A source at the PRAAD said, that the level of compliance by the various financial institutions in the country to transfer their records to the PRAAD for further retention was low.
Per the Anti-Money Laundering Act, 2008, Act 749, the banks are required to send their records to the PRAAD six years after the date on which a business relationship is terminated or the date after a transaction is concluded.
“If the financial institutions are complying with their own law and we are generating revenue, we will get to where we should be. PRAAD is sitting on gold,” the source said.
The Act states that the National Records Centre under the PRAAD shall maintain a register of account table institutions.
It also states that an accountable institution that establishes a business relationship with a person shall keep records of, (a) the identity of the person or the agent of the person; (b) transaction made through the accountable institution, and (c) suspicious transaction reports made to the Centre.
It adds that, “(2) For the purposes of this Act, records may be kept on a computer system or an electronic device capable of being used to store information. (3) This section applies to each single transaction with an accountable institution.”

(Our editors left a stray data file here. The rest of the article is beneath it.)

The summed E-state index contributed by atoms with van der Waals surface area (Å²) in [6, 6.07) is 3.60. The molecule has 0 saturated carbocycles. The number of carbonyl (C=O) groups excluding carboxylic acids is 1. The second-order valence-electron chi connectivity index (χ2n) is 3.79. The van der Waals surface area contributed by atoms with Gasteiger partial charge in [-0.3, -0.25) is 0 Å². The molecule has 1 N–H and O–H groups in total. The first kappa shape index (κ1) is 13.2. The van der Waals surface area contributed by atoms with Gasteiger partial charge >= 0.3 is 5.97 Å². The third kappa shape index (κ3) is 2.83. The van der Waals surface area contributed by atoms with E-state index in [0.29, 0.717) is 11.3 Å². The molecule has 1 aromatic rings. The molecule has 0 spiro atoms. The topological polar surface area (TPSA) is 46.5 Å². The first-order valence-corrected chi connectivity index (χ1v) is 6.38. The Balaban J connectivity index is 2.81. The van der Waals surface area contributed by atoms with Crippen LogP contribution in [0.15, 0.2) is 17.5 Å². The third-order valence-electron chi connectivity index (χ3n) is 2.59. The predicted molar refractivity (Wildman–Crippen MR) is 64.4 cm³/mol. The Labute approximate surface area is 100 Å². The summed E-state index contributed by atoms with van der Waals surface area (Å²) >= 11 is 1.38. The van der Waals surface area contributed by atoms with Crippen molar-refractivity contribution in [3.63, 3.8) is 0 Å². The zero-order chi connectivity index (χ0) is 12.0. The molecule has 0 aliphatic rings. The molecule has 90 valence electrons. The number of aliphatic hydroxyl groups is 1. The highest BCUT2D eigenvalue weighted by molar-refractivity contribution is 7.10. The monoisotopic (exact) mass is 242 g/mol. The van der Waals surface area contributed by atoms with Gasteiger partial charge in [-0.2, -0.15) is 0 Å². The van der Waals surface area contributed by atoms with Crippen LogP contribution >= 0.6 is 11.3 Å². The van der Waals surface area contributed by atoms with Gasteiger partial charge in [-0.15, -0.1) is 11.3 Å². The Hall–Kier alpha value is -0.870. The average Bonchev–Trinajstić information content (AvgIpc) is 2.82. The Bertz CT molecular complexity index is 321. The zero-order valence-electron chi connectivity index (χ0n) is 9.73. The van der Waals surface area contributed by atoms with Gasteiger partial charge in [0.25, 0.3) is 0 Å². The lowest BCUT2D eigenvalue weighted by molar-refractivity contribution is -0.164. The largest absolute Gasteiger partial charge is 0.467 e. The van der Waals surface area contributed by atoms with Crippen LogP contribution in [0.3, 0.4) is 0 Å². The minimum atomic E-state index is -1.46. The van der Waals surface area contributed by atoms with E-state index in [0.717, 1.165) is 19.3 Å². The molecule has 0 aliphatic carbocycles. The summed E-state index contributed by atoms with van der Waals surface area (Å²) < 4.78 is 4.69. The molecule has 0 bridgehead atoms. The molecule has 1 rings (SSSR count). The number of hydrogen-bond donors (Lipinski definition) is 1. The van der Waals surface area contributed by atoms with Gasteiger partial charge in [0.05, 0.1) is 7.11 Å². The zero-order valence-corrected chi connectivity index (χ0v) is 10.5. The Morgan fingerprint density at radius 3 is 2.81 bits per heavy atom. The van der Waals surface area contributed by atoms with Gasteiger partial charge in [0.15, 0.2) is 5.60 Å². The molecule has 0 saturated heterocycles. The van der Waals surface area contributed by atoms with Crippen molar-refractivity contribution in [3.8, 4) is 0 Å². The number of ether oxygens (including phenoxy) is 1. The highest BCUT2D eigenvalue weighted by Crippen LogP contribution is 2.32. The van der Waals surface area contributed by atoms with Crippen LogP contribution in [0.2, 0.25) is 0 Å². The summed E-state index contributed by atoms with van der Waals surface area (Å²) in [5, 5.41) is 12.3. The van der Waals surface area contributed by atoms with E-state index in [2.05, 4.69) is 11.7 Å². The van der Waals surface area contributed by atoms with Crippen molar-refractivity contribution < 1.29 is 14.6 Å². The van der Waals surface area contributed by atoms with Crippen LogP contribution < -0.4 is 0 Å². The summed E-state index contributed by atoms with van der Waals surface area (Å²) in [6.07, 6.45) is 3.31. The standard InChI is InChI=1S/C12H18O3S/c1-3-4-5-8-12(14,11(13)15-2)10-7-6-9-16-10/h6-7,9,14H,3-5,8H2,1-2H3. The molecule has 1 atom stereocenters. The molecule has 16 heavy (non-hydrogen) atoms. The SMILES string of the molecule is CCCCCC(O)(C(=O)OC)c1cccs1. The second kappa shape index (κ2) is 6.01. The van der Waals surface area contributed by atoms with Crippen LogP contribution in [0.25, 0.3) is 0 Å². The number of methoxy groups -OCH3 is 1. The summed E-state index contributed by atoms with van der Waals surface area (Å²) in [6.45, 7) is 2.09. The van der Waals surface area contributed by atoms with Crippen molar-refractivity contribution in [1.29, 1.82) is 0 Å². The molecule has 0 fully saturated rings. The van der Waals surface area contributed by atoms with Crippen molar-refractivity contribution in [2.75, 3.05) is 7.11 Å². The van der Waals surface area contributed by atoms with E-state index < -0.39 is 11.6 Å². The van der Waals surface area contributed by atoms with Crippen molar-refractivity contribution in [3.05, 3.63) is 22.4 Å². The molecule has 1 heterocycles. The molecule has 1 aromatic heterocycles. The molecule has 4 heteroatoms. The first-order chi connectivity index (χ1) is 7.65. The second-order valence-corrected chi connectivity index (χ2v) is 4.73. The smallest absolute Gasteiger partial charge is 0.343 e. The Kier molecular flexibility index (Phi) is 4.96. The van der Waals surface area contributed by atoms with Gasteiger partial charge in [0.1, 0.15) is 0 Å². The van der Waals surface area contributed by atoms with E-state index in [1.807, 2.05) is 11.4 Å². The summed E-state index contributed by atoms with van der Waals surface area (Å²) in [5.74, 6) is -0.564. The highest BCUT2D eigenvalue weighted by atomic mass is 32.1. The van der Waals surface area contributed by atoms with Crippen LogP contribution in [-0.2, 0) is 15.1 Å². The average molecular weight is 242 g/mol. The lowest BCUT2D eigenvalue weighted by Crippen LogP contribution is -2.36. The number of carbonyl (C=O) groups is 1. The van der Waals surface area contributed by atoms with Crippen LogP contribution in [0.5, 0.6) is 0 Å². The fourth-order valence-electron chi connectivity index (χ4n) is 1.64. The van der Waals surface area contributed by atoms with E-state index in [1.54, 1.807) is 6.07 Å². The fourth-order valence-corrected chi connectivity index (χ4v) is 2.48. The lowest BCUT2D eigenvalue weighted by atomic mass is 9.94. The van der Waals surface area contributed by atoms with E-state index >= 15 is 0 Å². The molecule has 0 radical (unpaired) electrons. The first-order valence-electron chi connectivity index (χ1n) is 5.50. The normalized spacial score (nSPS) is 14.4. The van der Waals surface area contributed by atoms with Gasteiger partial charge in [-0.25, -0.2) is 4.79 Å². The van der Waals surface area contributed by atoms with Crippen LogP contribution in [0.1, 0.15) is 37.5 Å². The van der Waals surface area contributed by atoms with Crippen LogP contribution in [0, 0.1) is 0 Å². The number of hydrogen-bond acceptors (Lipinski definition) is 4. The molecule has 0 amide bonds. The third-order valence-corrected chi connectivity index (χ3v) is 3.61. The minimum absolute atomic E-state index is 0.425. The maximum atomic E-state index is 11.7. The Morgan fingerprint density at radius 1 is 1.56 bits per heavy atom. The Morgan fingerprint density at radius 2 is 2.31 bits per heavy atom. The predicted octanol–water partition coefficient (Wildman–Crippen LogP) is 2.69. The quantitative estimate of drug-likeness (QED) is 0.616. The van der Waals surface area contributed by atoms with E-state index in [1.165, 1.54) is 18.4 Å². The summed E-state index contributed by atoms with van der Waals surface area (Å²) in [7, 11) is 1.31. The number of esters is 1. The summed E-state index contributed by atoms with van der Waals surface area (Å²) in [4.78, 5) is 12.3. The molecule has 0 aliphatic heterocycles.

However, due to limited space, the PRAAD is cautious in enforcing its mandate.
“The challenge is that we don’t have the storage facilities so now if they decide to bring their records, what at are we going to do? How are we going to keep them? Do we have the facilities?” the source asked.
He said there were numerous traditional banks coupled with the micro financial intuitions and other non-banking institutions, and so if all of them were to bring their records at the same time, it would be a problem.
“Twenty years after setting up the department and looking at the volume of documents here, there will be the need to expand. Government should help us expand because we are the custodians of the collective memory of Ghana,” the source said.
Functions of PRAAD
The PRAAD was established under the PRAAD Instrument, 1996 (L.I. 1628) to be responsible for the proper and effective management of records in public institutions of government to which the Act applies.
The department’s role includes ensuring that public offices, institutions and individuals who create and maintain public records follow good record keeping practices; and establishing and implementing procedures for the timely disposal of public records of continuing value.
Importance of a records centre
A records centre provides safe and environmentally controlled security for inactive records for as long as their retention is required.
Processes are put in place to ensure that when a record is needed, it can be easily located, retrieved, used and then safely returned to storage.
However, when a record’s retention is no longer required, correct disposition procedures are followed.